Fighting fund: Intergenerational theft is real

March 20, 2015
Treasurer Joe Hockey presenting the Intergenerational Report.

The latest buzzword the government is tossing around to try to scare people into supporting its grossly unfair budget is “intergenerational theft”. It recently released an Intergenerational Report, which looks at the budget over the next 40 years to back up this campaign.

The report says that in the future we will all live much longer and spend more of our lives in retirement. There will be a lower proportion of working people whose taxes pay for pensions and health care, so “we” have to start paying for it now.

In its latest budget, the government departed from the previous standard format for the budget papers by removing the comparative tables that show the effect of the budget on different households with different income levels.

Researchers at the Australian National University produced the tables themselves and found that the burden of the budget fell disproportionately on the poor. A single parent on parenting payment would lose 10% of their income. A single person earning three times the average wage would lose just 1%.

This follows tax cuts that the Australia Institute estimated to be worth $170 billion, where the richest 10% received more than the bottom 80%.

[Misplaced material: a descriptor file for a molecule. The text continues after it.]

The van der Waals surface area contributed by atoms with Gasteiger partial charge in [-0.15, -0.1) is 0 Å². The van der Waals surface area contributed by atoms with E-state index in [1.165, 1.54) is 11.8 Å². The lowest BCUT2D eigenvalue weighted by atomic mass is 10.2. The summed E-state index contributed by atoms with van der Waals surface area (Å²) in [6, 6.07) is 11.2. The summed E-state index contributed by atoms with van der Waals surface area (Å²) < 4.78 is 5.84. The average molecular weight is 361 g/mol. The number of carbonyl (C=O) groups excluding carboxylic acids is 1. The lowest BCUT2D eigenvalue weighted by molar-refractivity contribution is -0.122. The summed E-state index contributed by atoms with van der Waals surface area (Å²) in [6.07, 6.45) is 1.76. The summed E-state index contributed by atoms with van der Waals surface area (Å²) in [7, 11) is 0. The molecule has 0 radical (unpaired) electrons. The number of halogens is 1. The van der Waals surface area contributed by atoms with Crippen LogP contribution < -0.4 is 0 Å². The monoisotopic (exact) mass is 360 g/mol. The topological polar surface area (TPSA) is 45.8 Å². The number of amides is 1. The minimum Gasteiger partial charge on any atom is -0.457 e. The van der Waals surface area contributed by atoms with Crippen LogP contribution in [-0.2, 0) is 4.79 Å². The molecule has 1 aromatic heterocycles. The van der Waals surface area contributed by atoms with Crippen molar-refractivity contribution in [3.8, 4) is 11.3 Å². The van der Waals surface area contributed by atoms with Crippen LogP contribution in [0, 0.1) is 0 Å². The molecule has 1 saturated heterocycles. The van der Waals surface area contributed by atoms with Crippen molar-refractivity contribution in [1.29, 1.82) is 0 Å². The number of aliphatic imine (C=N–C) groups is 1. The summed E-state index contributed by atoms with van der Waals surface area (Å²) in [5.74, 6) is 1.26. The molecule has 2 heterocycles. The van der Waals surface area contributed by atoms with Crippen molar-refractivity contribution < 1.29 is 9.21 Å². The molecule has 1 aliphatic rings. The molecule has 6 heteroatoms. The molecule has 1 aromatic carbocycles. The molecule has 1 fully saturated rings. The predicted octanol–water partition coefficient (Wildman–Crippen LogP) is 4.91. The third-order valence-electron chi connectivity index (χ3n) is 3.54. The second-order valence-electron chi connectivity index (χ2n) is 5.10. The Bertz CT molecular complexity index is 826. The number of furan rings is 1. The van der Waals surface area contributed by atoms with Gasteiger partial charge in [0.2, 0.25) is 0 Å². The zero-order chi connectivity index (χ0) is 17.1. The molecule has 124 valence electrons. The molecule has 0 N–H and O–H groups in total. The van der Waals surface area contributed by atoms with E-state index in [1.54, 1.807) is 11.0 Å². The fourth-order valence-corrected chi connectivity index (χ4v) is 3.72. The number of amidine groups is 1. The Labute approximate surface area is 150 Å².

When times were good, government revenue was siphoned by the wealthy. Now that times are not so good and government coffers are empty, it’s the poor who have to fill them — effectively a multi-billion dollar theft of wealth from the poor by the rich.

The Australia Institute’s Richard Denniss examined the Intergenerational Report and discovered that, far from showing that we should panic about catastrophic future budget deficits, the projected 77% increase in real incomes by 2055 should tip huge sums of money into the budget.

But hidden in the report’s appendices is the assumption that future governments will regularly legislate to reduce revenue by indexing tax scales to the increase in real incomes. This is not merely a matter of eliminating “bracket creep” as wages keep pace with inflation.

It means that someone who earns an inflation-adjusted wage in forty years will pay far less tax than someone on that same wage today. It also means that the revenue forgone by future governments will be far more generous to the wealthy than to the poor.

Don’t be surprised if it is still the poor who are expected to make up the shortfall when the budget runs into difficulties. The Intergenerational Report expects the same sort of theft from the poor to continue into future generations.

Green Left Weekly stands for stopping this transfer of wealth from the poor to the rich. It stands for a fairer distribution of wealth so we can all live longer, enjoy longer retirements and comfortably afford it.

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